IVIG for hemolytic anemia may be an option if your symptoms don’t improve with conventional drug therapy or if you are unsuitable for surgery to remove the spleen.
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A Quick Overview of Autoimmune Hemolytic Anemia
Autoimmune hemolytic anemia (AIHA) happens when your immune system produces autoantibodies that attack and break down your red blood cells (RBCs), mistaking them for foreign substances. Consequently, your RBC levels drop (anemia).
AIHA is a rare blood disorder. Estimates suggest 15 to 60 new cases per 1,000,000 people in the US . Though AIHA can affect people of any age and gender, the risk appears higher in older adults and women.
Two distinct types of AIHA exist:
- Warm antibody hemolytic anemia: The autoantibodies attack RBCs at normal body temperature.
- Cold antibody hemolytic anemia (cold agglutinin disease): The autoantibodies attack RBCs at temperatures lower than normal body temperature.
IVIG for Autoimmune Hemolytic Anemia: When It May Be an Option
IVIG is typically used with other medicines for severe cases of warm AIHA. When used appropriately, IVIG rapidly increases RBC levels and improves symptoms. High-dose IVIG is commonly used with a corticosteroid, such as prednisone or methylprednisolone.
If your condition doesn’t improve, you may need other treatments, such as:
- Splenectomy (spleen removal surgery)
- Immunosuppressants to lower antibody production. Examples include azathioprine, cyclophosphamide, cyclosporin, and mycophenolate mofetil.
The use of IVIG, alone or with prednisone, is common in children with autoimmune hemolytic anemia.
Specific Situations When IVIG May Be an Option
Your hematologist may recommend IVIG for hemolytic anemia if:
- Hemolysis (RBC destruction) does not stop with corticosteroids.
- You are not a suitable candidate for splenectomy or immunosuppression. In such cases, IVIG may be used for both intermittent and maintenance therapy.
- You have an underlying autoimmune condition or primary immune deficiency.
How Does IVIG Work in Hemolytic Anemia?
The exact mechanism is unclear. However, IVIG infusion is thought to work by:
- Preventing autoantibodies from binding to their receptors
- Helping your body clear autoantibodies from the bloodstream
IVIG for Hemolytic Anemia: How Effective Is It?
Only a few studies have looked into IVIG efficacy for hemolytic anemia.
For instance, in a 1993 study, 73 participants reported a response rate of about 40%, and the rate was higher in children . In this study, the response lasted about 3 weeks. Common IVIG side effects included:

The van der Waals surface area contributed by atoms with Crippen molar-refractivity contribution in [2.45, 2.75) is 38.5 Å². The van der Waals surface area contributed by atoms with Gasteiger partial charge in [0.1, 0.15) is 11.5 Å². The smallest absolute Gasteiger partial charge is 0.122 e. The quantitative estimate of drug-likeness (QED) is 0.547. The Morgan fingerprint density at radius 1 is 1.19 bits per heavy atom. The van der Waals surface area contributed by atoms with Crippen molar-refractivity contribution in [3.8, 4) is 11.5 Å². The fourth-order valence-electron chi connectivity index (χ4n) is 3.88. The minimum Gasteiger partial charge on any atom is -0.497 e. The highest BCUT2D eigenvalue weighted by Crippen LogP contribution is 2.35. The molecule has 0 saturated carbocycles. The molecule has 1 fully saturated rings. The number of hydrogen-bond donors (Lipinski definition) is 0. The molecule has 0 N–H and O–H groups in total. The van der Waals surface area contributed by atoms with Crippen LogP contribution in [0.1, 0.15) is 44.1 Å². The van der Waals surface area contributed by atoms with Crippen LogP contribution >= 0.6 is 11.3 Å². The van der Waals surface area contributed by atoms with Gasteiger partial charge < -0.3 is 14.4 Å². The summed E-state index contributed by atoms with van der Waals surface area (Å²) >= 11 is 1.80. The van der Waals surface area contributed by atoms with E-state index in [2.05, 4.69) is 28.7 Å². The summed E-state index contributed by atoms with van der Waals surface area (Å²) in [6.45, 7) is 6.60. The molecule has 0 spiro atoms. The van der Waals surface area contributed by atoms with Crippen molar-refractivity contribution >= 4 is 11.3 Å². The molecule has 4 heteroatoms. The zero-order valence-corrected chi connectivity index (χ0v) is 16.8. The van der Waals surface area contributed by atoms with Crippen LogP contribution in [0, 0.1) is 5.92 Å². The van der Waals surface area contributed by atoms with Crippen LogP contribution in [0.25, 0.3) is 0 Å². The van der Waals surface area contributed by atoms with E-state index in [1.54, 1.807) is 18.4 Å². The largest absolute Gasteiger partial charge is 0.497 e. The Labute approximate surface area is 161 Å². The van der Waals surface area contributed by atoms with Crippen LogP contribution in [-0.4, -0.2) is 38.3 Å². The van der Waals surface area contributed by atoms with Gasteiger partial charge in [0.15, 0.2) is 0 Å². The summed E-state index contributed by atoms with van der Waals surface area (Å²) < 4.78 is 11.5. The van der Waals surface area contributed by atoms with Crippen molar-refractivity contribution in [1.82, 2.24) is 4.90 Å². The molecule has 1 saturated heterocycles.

- Back pain
- Allergic reactions
This is an area of research, and more extensive trials are needed to ascertain the success rate of IVIG for hemolytic anemia.
IVIG may be more effective in post-infection AIHA and in children. Moreover, response rates may be higher if you have lower initial hemoglobin levels and hepatomegaly (enlarged liver).
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First Line of Treatment for Hemolytic Anemia
No evidence-based treatment for AIHA exists. However, corticosteroids are the first-line treatment with a success rate of 70% to 85% . In treatment-resistant cases or relapses, your doctor may recommend splenectomy as the second-line treatment.
Can IVIG Cause Anemia?
IVIG can cause transient anemia in some patients. However, there have been reports of severe hemolytic anemia, especially in those with non-O blood group type. The risk of hemolysis is higher if you receive large doses of IVIG.
What Is a New Treatment for Hemolytic Anemia?
The US FDA approved mitapivat (brand name: Pyrukynd) to treat hemolytic anemia in adults who lack pyruvate kinase. Mitapivat was FDA-approved in February 2022 and is available as tablets to take by mouth.
- Sylvie Bozzi, Siddhi Umarje, Kalyani Hawaldar, Jennifer Tyma, Jill Schinkel, Barnabie Agatep, Zulkarnain Pulungan, Natalia Petruski-Ivleva; Prevalence and Incidence of Primary Autoimmune Hemolytic Anemia and Cold Agglutinin Disease in the United States, 2016-2022: A Retrospective Study in Administrative Claims. Blood 2023; 142 (Supplement 1): 5202. doi: https://doi.org/10.1182/blood-2023-181618
- Flores, G et al. “Efficacy of intravenous immunoglobulin in the treatment of autoimmune hemolytic anemia: results in 73 patients.” American journal of hematology vol. 44,4 (1993): 237-42. doi:10.1002/ajh.2830440404
- Zanella, Alberto, and Wilma Barcellini. “Treatment of autoimmune hemolytic anemias.” Haematologica vol. 99,10 (2014): 1547-54. doi:10.3324/haematol.2014.114561
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Dr. Mark Alfonso, PharmD was born and raised in Pueblo, CO. He received his pharmacy degree from the University of Colorado School of Pharmacy at the Anschutz Medical Campus in 2010. He was board certified in medication therapy management in 2022. The most rewarding part of his job is helping to answer patient questions and concerns. His areas of expertise are community pharmacy and medication therapy management. In his free time, he enjoys reading and running.